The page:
A Closer Look: Robert Askins' THE SQUIRRELS
On February 28th and March 1st, audiences of The Lark's next Studio Retreat will be introduced to the furry faces of Robert Askin's new play The Squirrels, in which the greatest squirrel in the greatest tree in the greatest forest in all the land will not share his nuts. Have some questions? We thought you might. To give you "a closer look" at the play, we asked Lark Director of Scouting and Submissions Andrea Hiebler to interview Robert about some of the impulses and inspirations behind his work. And, without giving anything away, in case you're wondering we can say that yes, the caps lock key does play just as large a role in Robert's script as it does in the following exchange. Read on, and get your tickets here!
ANDREA HIEBLER: Dude, squirrels? Squirrels?! Tell me more about how you decided that this fable-like timeless tale of urgent relevance needed to be told through squirrels. Other than the fact that the frogs were already taken.
ROBERT ASKINS: UUUUMMMMMM. So I’m a weirdo. Nobody will be surprised to learn that. Also I like to work outside in. I’m like, 'what haven’t I seen?' And when I say seen, I mean seen. I was a painter long before I was a writer and I like an image. I was also reading and rereading my Aristophanes and was like 'okay, satire.' Of course those plays have humans mixed with the animals. I also think that these are big times. Where choices can make and destroy us. This is not a season for nuance. This is a season for epics. I want some big gestures. Some extinction level ones. SOME ANIMAL ONES. SOME DESPERATE ONES. SOME SQUIRREL ONES.
AH: When you were churning out pages in the Winter Writers Retreat, I remember you talking about wanting to explore the classical idea of a (male) character with a fatal flaw. How does that take shape in this play? How are you throwing around that dramatic weight to heighten the satire and deepen the emotional resonance of the relationships? Do fatal flaws exist outside the theater? DO THEY?!
RA: Okay, hubris is the classic right? Jousting ego with the gods. That’s a really cool flaw. I just don’t know if it’s the one we need to tackle right now. Civilizations fail when wealth inequality becomes too extreme. Then violence, revolution, warfare. Why don’t we ever remember that? Why must we always hoard our nuts? I’m really tired of hippie share your toys bullshit. Lets talk brass tacks. Share your food so the proles don’t kill you and take it all. MEMORY AND APPETITE SOUND LIKE PRETTY FATAL FLAWS TO ME.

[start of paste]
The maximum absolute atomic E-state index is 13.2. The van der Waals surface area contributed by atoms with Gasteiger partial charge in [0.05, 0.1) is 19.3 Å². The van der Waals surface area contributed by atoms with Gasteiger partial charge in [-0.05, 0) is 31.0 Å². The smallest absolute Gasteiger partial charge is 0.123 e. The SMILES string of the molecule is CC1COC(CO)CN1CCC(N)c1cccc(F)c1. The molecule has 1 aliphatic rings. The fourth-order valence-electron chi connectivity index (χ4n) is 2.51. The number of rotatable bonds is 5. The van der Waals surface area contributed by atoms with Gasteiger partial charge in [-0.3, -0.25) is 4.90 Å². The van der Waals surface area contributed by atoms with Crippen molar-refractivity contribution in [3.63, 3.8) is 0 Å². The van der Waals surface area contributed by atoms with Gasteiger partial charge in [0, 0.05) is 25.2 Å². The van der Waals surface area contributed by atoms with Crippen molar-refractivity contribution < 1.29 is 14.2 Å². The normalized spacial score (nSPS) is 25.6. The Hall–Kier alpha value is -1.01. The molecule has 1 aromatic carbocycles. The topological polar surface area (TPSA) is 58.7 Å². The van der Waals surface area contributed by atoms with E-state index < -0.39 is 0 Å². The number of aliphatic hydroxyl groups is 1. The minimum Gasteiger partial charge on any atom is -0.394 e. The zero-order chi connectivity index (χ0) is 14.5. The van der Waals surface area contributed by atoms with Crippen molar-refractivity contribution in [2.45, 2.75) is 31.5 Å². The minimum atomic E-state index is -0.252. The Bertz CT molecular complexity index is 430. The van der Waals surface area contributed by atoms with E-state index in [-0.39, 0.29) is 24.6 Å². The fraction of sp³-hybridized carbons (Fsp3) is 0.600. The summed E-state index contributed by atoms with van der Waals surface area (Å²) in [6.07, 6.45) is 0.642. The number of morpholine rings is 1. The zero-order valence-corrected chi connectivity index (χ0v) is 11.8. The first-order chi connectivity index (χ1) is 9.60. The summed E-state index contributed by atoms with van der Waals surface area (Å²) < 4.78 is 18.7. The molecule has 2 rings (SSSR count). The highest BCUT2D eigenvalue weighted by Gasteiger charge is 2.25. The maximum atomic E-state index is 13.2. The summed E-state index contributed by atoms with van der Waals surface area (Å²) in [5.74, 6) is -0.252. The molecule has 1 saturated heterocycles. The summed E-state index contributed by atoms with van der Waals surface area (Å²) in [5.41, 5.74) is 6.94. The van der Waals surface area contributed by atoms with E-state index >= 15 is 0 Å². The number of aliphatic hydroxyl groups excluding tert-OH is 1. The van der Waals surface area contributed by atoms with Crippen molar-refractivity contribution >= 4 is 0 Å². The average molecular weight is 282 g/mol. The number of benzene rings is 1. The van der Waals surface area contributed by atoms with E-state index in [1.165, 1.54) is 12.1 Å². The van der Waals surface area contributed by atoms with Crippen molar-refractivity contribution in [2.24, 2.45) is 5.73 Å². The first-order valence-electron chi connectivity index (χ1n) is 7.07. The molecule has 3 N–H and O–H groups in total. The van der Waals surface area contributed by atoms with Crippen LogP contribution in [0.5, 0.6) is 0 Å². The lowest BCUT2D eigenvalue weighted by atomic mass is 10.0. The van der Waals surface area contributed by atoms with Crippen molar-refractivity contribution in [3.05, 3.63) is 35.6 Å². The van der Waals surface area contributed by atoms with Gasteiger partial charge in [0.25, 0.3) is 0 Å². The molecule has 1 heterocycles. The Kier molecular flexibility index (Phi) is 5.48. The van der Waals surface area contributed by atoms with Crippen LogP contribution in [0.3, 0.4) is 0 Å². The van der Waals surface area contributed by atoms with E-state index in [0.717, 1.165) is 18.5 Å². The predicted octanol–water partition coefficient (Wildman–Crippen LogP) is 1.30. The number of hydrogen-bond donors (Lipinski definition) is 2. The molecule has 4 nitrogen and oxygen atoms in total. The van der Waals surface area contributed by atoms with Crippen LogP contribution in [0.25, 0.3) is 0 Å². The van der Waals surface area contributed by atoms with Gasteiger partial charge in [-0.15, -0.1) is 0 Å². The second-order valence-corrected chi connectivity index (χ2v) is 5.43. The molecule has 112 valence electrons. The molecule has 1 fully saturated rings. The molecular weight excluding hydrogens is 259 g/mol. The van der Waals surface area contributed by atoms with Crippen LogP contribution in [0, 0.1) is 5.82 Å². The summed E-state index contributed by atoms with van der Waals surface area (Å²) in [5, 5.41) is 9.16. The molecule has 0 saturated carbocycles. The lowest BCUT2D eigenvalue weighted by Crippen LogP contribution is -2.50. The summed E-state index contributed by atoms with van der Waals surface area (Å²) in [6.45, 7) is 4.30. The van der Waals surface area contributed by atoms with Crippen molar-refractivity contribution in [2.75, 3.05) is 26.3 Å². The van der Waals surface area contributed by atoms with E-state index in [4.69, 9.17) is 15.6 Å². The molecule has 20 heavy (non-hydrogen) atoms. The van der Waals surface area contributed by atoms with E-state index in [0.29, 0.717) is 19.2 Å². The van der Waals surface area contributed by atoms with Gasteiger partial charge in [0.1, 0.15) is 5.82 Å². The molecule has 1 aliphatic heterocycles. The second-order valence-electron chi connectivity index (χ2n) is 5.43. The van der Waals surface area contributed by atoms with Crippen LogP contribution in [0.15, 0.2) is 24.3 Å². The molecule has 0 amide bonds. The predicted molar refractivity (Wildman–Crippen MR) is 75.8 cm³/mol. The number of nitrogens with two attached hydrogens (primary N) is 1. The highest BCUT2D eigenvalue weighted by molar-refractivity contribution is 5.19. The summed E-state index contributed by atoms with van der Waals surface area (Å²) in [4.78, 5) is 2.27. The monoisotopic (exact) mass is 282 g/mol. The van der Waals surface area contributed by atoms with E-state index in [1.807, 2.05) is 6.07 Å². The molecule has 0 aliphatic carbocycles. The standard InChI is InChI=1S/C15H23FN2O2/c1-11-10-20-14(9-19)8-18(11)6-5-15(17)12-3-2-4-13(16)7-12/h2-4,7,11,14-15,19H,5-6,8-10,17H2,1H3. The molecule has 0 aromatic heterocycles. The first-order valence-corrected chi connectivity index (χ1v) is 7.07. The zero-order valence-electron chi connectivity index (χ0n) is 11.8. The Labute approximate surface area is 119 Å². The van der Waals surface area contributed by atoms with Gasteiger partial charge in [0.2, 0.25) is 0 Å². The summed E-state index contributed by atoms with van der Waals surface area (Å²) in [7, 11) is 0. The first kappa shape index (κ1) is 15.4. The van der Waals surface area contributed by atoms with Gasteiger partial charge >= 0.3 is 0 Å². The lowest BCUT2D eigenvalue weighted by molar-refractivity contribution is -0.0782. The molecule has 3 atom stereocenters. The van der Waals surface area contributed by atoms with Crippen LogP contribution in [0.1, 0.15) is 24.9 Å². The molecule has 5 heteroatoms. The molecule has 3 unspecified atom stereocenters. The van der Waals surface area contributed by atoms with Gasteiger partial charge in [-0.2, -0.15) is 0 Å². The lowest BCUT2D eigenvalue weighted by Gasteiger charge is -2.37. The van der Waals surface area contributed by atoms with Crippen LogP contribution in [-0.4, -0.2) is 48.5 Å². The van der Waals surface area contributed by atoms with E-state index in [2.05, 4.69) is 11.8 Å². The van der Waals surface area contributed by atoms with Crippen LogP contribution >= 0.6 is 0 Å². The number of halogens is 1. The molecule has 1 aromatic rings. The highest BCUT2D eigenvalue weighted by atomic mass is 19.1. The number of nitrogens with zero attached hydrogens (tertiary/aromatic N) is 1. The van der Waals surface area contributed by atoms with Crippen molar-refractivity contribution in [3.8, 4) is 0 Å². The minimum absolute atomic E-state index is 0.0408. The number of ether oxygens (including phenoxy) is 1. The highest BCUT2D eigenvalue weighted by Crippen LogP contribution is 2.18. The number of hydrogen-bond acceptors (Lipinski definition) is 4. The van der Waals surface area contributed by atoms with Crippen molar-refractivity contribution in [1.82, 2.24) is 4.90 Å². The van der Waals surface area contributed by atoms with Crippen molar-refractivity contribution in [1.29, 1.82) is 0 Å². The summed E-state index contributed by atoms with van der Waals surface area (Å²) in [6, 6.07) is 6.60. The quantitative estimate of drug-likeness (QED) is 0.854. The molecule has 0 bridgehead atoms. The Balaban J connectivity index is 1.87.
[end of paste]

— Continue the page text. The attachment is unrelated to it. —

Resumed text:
AH: There's a line that really strikes me when one character asks how they reached this point of crisis and another character says how tired she is of that conversation. It is very much a conversation that you're opening up. What is the balance for you between grappling with the specific genesis of current trends and movements and the cyclical nature of history repeating itself over and over again?
RA: We sing little songs. Sometimes that’s great, but sometimes the big song is drowning us. In the after math of the failure of goodness that was this election, there were so many backward looking speculations. But at the end of the day WE DID NOT FEED THE PEOPLE. I do not care about the fall of the utopia you thought you were building. I want to know why we never remember to feed the people.
AH: I'm fascinated by the way that you portray the merging of primal needs and man-made appetites and ambitions. Are we humans more meat or heart?
RA: I don’t know how much we are different. People and animals. Obviously I have an iPhone, and that’s great, but when the screeching hyper aggressive makes a noise so do all the other screeching hyper aggressives. I don’t think meat and heart are separate. Heart is meat and meat is heart. I just don’t trust heart to ever rule meat. We will sing about paradise in the easy times, but when it is hard or when the screeching hyper aggressive leads us to believe it is hard it will always come down to violence. That is until the singularity happens and we all are separated from our bodies.
AH: What's the best thing you've eaten so far this year?
RA: Cooked a steak yesterday. It was pretty great.